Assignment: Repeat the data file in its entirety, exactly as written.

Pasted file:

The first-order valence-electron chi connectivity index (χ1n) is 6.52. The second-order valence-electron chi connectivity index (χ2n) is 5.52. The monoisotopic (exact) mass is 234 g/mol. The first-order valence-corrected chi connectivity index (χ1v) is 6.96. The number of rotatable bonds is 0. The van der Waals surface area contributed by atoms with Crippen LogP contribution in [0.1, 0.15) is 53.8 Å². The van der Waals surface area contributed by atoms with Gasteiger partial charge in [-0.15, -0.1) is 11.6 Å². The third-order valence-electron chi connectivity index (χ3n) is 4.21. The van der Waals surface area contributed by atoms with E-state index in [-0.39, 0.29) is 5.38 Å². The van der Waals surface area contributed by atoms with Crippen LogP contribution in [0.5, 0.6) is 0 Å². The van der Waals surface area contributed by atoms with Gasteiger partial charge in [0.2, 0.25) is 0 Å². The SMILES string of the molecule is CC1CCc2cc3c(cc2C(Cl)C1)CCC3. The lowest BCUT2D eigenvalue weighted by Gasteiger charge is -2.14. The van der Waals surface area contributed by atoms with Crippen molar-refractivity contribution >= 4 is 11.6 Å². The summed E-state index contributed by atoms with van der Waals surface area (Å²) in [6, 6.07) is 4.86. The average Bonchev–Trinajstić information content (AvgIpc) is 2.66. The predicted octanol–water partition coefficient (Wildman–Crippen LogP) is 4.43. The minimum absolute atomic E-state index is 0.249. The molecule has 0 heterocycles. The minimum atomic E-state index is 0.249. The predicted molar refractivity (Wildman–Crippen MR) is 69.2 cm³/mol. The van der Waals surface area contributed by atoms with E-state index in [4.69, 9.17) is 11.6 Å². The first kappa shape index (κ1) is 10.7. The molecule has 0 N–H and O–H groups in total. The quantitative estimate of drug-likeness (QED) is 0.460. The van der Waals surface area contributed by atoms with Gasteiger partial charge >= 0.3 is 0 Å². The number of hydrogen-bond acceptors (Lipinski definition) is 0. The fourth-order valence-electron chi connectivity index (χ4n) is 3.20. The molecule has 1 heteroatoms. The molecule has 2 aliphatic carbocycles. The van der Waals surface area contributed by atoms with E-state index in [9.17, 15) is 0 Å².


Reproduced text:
The first-order valence-electron chi connectivity index (χ1n) is 6.52. The second-order valence-electron chi connectivity index (χ2n) is 5.52. The monoisotopic (exact) mass is 234 g/mol. The first-order valence-corrected chi connectivity index (χ1v) is 6.96. The number of rotatable bonds is 0. The van der Waals surface area contributed by atoms with Crippen LogP contribution in [0.1, 0.15) is 53.8 Å². The van der Waals surface area contributed by atoms with Gasteiger partial charge in [-0.15, -0.1) is 11.6 Å². The third-order valence-electron chi connectivity index (χ3n) is 4.21. The van der Waals surface area contributed by atoms with E-state index in [-0.39, 0.29) is 5.38 Å². The van der Waals surface area contributed by atoms with Crippen LogP contribution in [0.5, 0.6) is 0 Å². The van der Waals surface area contributed by atoms with Gasteiger partial charge in [0.2, 0.25) is 0 Å². The SMILES string of the molecule is CC1CCc2cc3c(cc2C(Cl)C1)CCC3. The lowest BCUT2D eigenvalue weighted by Gasteiger charge is -2.14. The van der Waals surface area contributed by atoms with Crippen molar-refractivity contribution >= 4 is 11.6 Å². The summed E-state index contributed by atoms with van der Waals surface area (Å²) in [6, 6.07) is 4.86. The average Bonchev–Trinajstić information content (AvgIpc) is 2.66. The predicted octanol–water partition coefficient (Wildman–Crippen LogP) is 4.43. The minimum absolute atomic E-state index is 0.249. The molecule has 0 heterocycles. The minimum atomic E-state index is 0.249. The predicted molar refractivity (Wildman–Crippen MR) is 69.2 cm³/mol. The van der Waals surface area contributed by atoms with E-state index in [4.69, 9.17) is 11.6 Å². The first kappa shape index (κ1) is 10.7. The molecule has 0 N–H and O–H groups in total. The quantitative estimate of drug-likeness (QED) is 0.460. The van der Waals surface area contributed by atoms with Gasteiger partial charge >= 0.3 is 0 Å². The number of hydrogen-bond acceptors (Lipinski definition) is 0. The fourth-order valence-electron chi connectivity index (χ4n) is 3.20. The molecule has 1 heteroatoms. The molecule has 2 aliphatic carbocycles. The van der Waals surface area contributed by atoms with E-state index in [9.17, 15) is 0 Å².